After bustling Ubud, Uluwatu is silence, sea, and surfers. Hot, winding, dusty roads with bush and dry forest everywhere; a house here, a villa there. The air is steamy from the evaporating surf.
We dressed in saris and sashes, removed our jewelry and sunglasses so they would not be snatched by the mean monkeys, and walked down to the cliffside where the Uluwatu temple perches above a 70 m drop down into the ocean. The wind whipped our faces and the spray of the surf wet our hair even if the sea was far down below. Such a magnificent place can only be considered one thing: sacred. The Uluwatu temple is one of the most sacred temples on Bali, alongside Pura Tanah Lot, the other temple ravaged by the sea and the wind.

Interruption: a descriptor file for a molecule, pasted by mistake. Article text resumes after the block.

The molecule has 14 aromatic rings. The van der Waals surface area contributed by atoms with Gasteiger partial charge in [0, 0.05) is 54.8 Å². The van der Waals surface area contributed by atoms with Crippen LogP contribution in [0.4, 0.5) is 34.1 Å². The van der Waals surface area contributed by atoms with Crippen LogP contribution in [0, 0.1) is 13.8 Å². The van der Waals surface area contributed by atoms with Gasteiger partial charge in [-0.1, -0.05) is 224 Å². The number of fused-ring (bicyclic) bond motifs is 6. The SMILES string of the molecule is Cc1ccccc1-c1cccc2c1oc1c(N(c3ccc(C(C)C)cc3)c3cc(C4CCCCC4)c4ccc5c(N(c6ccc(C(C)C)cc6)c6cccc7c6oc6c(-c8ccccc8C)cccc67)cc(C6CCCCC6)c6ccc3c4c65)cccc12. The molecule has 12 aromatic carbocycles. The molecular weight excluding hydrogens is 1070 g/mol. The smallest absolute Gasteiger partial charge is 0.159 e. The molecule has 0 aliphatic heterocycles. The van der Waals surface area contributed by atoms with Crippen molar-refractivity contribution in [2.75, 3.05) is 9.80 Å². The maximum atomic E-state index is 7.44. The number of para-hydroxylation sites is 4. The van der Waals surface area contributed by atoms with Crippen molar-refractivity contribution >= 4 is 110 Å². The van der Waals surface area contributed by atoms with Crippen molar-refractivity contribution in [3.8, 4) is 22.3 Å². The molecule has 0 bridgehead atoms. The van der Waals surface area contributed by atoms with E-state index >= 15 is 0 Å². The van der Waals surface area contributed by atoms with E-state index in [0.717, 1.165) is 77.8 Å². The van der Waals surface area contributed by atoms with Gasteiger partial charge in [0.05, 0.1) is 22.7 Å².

As I stood on the cliffside, the wind in my face, I pondered at how we humans link awe to a spiritual experience. When we are struck by something intensely beautiful or impressive, we call it “otherworldly”, and sometimes we even have what can only be called a spiritual or religious experience. Yet, even if a place like Uluwatu is sacred, it is still of our own world. Our own planet is this beautiful.
Perhaps it would help if we saw our own world as more sacred? Not just breathtaking places of natural beauty like Uluwatu, but all of it? If we consider life in general sacred, and this planet is all we have to live on, how could it be anything else than sacred?(Uluwatu, Bali, Indonesia; August 2016)